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UND accreditation renewed: Higher Learning Commission says university met all criteria

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UND’s accreditation has been continued by the Higher Learning Commission following a campus visit by commissioners last year, the university said Wednesday.

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University President Robert Kelley said he was very pleased about that, but not surprised. The university had engaged in a thorough self-study before the visit to ensure it met the higher education accreditation association’s criteria.

The HLC accredits universities throughout the Midwest and some Mountain States. UND has been accredited by the association since 1913, when the association formed.

In its report, the HLC said UND met all criteria, ranging from having a clear mission that guides university operations to being committed to educational achievement.

The report praised Kelley’s strategic vision, which he calls “Exceptional UND.” Some of the results of that vision include the university’s focus on student learning and a stronger commitment to multiculturalism, the report said.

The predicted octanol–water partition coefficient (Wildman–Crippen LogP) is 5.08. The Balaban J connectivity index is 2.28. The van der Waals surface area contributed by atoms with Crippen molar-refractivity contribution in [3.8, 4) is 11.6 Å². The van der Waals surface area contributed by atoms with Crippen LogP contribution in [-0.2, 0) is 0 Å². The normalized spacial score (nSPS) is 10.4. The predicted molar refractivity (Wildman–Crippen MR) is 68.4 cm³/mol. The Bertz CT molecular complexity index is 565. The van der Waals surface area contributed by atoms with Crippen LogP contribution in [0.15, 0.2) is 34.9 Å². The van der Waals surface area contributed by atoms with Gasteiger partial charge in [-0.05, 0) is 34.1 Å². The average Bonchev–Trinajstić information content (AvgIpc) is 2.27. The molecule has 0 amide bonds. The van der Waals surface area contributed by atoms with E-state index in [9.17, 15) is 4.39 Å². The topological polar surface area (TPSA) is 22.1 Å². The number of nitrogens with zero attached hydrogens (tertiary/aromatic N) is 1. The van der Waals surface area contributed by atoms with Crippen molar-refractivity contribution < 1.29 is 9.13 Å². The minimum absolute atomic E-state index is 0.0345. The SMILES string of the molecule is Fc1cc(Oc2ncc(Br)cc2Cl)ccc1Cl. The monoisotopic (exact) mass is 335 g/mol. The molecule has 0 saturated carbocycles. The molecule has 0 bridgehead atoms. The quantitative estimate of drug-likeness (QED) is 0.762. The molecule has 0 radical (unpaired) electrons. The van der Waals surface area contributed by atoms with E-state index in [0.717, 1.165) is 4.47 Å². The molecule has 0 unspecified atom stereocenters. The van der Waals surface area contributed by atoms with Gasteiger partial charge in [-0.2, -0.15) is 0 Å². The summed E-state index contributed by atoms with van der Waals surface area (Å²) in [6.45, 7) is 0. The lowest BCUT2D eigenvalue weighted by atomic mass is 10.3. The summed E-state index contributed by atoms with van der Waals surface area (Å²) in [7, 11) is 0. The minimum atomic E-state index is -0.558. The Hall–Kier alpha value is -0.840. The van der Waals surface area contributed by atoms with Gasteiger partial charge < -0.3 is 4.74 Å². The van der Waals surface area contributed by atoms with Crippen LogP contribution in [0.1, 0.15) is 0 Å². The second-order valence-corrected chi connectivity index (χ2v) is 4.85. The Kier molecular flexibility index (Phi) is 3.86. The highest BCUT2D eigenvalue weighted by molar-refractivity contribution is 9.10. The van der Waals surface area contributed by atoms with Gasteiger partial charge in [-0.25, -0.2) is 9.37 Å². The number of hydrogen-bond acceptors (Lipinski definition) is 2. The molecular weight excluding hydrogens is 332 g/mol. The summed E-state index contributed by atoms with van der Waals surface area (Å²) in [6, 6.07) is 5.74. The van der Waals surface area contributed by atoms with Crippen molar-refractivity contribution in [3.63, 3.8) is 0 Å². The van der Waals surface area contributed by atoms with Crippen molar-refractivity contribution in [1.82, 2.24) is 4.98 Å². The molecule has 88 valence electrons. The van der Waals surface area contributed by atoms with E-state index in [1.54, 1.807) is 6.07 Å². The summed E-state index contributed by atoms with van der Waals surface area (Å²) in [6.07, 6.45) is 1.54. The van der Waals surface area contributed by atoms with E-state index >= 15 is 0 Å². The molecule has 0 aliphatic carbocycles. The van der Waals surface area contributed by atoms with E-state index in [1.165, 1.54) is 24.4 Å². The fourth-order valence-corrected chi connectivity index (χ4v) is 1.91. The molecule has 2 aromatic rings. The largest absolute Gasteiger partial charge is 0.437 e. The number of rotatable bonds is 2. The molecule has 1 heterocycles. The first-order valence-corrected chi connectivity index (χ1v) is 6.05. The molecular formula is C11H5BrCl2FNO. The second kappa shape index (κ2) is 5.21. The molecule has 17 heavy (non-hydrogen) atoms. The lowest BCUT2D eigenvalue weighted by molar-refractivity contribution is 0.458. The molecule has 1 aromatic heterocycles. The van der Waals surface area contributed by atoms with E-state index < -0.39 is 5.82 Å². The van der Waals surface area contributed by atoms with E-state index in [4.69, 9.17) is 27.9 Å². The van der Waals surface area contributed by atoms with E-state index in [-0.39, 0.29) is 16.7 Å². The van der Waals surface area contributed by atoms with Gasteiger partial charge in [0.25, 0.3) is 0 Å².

Earlier this month, UND hired an associate vice president for diversity and inclusion.

Kelley said the university is constantly looking at ways it can improve learning and provide services.

One example is classes in which students teach each other with some discussion by instructors, which have been shown to improve learning and grades.

Kelley said he saw diversity and inclusiveness as a kind of learning, too, giving students in Grand Forks exposure to peoples and cultures from different parts of the country and the world.

Improvements

But the HLC also suggested some changes UND could make.

The report said the university could compare the performance of students taking online courses with students taking the same courses on campus to ensure the outcomes are equal.

Kelley said the online and on-campus classes are very different ways to deliver knowledge and different outcomes should be expected. He said he wants to see if being able to visit with instructors online or in person makes a difference.

The HLC report also noted “a tension of competing demand of faculty effort between research and teaching” as faculty members are asked to contribute more to the university’s research mission. Commissioners said they observed that tension during their campus visit.

Faculty members complained that teaching assistants didn’t get enough support and that some saw their pay drop 75 percent during sabbaticals, which discourages faculty from taking time off for professional development.

Kelley said that research and teaching are complementary, but he is aware that there is some disparity in the sabbatical-leave policy and compensation for teaching assistants. He said the university will make adjustments.

HLC is scheduled to return for another campus visit in 2023-2024.

“We’re very pleased they’ve found so much strength here at the University of North Dakota,” Kelley said.

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